One of my favorite professional development talks I ever went to was a session called “Mindfulness, Discomfort, and Growth.” It was geared toward teaching GATE kids, but I firmly believe that students and humans of all needs can extract value from taking a mental inventory of any uncomfortable moment. (The presenter was Dave Mochel, by the way.)

I loved it when he said, “The best two times to practice mindfulness are when things are going really well, and when they aren’t.” When I got home from PT this morning, I immediately prepared my dog for a walk and prepared my brain to feel some feelings. Years ago, I would have felt hopeless about my situation and cried on the couch. (This is still a valid thing to do, but I’ve gone through this process so many times I’ve learned how to streamline it/save it for later.)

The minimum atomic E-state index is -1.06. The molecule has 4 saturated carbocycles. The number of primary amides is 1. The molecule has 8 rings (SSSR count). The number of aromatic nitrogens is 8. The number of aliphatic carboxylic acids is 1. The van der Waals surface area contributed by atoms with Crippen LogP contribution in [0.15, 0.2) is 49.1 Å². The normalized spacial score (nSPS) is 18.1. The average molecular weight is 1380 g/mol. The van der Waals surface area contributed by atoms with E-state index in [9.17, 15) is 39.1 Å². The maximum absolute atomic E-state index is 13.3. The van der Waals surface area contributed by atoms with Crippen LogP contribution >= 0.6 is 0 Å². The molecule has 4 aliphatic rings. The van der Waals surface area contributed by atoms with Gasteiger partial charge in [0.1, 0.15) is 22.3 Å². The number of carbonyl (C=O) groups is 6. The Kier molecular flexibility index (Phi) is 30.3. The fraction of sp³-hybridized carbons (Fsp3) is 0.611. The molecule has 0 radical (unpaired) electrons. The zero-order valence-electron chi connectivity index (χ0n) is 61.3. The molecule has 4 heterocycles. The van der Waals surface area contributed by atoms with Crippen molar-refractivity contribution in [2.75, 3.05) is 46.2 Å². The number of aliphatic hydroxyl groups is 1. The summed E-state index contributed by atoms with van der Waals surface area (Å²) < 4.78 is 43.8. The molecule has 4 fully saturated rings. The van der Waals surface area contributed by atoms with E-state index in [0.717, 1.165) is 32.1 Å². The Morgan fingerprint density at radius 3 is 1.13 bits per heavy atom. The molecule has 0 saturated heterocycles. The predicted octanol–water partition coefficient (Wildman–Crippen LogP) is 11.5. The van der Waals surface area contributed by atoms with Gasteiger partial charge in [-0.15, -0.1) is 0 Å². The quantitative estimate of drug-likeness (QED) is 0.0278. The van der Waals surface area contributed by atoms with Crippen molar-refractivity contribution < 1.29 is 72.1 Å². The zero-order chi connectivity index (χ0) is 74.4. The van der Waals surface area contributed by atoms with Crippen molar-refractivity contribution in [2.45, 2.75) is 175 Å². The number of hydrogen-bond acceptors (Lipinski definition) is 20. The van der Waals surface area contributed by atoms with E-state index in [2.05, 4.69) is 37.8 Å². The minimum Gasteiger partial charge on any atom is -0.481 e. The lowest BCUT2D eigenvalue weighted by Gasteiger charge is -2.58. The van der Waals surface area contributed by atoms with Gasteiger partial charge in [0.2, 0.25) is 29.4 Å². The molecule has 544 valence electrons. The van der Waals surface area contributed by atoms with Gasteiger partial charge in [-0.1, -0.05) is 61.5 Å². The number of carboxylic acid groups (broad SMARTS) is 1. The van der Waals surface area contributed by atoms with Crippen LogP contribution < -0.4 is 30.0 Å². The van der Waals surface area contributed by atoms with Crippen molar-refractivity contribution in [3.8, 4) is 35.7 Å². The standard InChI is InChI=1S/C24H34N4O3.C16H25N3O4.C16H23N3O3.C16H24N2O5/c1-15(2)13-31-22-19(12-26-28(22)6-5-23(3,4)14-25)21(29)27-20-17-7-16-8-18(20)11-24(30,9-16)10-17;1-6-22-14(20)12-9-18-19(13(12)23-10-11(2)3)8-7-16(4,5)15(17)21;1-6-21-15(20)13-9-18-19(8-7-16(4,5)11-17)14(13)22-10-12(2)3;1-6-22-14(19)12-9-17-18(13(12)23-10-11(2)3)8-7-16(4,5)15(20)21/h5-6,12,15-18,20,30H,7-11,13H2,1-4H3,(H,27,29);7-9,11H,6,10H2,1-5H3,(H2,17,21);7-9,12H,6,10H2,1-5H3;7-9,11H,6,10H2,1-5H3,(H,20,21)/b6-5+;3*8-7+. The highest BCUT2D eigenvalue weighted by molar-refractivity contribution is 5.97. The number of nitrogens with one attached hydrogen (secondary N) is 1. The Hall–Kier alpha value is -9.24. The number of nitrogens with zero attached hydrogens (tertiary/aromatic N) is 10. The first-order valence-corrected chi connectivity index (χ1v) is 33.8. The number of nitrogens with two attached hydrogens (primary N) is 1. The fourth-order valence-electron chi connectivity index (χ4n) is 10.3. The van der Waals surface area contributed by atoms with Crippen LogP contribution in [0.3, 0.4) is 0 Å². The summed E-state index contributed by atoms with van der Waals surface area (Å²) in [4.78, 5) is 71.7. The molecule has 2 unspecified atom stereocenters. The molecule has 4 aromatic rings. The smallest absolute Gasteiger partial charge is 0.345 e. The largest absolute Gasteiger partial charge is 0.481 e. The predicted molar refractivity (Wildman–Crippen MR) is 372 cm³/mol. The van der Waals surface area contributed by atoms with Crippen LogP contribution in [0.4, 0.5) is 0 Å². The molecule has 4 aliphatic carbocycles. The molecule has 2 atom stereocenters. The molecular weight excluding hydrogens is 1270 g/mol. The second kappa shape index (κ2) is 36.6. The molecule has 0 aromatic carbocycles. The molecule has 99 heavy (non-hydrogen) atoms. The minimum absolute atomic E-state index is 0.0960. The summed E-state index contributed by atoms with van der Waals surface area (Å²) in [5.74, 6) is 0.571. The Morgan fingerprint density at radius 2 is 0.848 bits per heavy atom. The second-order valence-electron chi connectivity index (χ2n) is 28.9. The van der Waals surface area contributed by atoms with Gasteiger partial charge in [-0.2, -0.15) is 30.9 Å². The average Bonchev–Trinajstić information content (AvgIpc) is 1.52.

As I stepped onto the sidewalk, I immersed myself mentally into every aspect of how I felt. My arm already aches. It will hurt more tomorrow. I will plan on breathing through the physical pain that I know is in my future. I will probably do a drug.

There is also mental discomfort. I regret that I gave my therapist attitude. I retraced the steps that prompted that behavior. I realized that some of my mental/social muscles (usually exercised at work) have weakened. I will work on mending that important relationship.

Through mindfulness I can figure out the source of our discomfort, and create a plan to either fix it or work through it. And there is growth. It’s my most powerful tool.